The Search for Exoplanets in Nearby Systems

Conversation with Dr. Eduardo Bendek

Since the beginning of time, humankind has been on the search of knowledge, trying to find answers to questions, exploring the outer limits and dreaming about what else is there. In the last century, we have developed new technologies that got us to a new era, the space exploration era.
For this new quest we have built amazing earth telescopes, we have sent machines to explore in the search for answers into the sky. This is the case of missions like the Hubble telescope, or the Kepler mission, among other innovative technologies. But the advances have not stopped there, and with every day new technological developments and new discoveries, we can look even further into deep space, with fewer resources, and with fewer efforts.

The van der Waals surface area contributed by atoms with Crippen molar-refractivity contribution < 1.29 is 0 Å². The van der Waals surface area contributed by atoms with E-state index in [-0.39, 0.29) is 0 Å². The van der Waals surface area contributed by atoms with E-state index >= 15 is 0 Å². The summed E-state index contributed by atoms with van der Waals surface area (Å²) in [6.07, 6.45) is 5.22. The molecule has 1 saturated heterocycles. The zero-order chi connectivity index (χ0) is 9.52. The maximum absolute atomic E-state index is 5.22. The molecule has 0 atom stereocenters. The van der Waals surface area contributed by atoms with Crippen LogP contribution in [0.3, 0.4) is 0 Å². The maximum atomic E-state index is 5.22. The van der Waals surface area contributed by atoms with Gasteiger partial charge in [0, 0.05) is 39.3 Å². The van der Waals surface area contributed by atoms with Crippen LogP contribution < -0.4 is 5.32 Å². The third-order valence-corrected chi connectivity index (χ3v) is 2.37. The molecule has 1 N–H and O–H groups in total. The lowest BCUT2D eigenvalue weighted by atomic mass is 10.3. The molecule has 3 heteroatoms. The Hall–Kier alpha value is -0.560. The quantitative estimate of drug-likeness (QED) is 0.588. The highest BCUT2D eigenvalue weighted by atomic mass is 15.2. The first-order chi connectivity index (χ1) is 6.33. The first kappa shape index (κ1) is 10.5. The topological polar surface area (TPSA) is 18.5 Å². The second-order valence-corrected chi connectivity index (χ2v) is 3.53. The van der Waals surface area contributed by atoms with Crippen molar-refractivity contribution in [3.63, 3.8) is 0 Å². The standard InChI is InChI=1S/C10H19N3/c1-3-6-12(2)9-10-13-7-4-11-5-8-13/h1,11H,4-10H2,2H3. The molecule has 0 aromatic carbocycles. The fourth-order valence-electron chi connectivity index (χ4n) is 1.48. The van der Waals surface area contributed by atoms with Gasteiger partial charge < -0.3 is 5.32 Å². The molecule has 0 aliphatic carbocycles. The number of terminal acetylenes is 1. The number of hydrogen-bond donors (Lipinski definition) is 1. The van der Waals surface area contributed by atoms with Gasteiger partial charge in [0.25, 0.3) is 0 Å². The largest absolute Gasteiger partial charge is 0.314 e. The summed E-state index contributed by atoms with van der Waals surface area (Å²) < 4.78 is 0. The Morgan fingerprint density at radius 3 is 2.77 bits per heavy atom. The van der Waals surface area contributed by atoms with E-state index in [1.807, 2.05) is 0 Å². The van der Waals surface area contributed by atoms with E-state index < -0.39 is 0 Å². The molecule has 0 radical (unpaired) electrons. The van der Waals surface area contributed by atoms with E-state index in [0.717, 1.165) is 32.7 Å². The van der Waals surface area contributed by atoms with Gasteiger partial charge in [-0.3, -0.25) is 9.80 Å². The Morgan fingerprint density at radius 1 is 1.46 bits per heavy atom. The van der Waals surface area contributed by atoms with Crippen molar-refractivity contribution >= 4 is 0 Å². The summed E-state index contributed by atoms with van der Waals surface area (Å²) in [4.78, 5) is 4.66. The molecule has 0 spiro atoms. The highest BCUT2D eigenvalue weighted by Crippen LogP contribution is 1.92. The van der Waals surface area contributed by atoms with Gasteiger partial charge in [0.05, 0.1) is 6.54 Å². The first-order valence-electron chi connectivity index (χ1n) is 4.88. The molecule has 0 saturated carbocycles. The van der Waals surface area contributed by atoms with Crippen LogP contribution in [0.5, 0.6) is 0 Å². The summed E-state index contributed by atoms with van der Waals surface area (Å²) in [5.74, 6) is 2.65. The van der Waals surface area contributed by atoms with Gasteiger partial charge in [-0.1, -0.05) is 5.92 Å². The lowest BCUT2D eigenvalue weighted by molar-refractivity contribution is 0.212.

Dr. Eduardo Bendek

Dr. Eduardo Bendek

This is the case of the project that Chilean engineer Dr. Eduardo Benek is working on for NASA Ames, in Mountain View, California. Eduardo Bendek is a researcher at NASA and serves as Deputy Principal Investigator (PI) for the ACESat SMEX NASA Mission proposal. Dr. Bendek  received his bachelor’s degree in Mechanical Engineering (ME) minoring in astrophysics in 2002. In 2004, he received his Master of Sciences in ME. In 2012, he graduated with a Ph.D. in Optical Sciences from the University of Arizona sponsored by a Fulbright Science and Technology Scholarship.

He is here to talk to us about the new telescopes he is developing to allow for the search of new earth-like exoplanets that could be reachable for humankind in a reasonable amount of time. His telescopes are designed to be a more economical and viable technology, with the only purpose to locate these planets, and even make more accurate maps of the areas in question.

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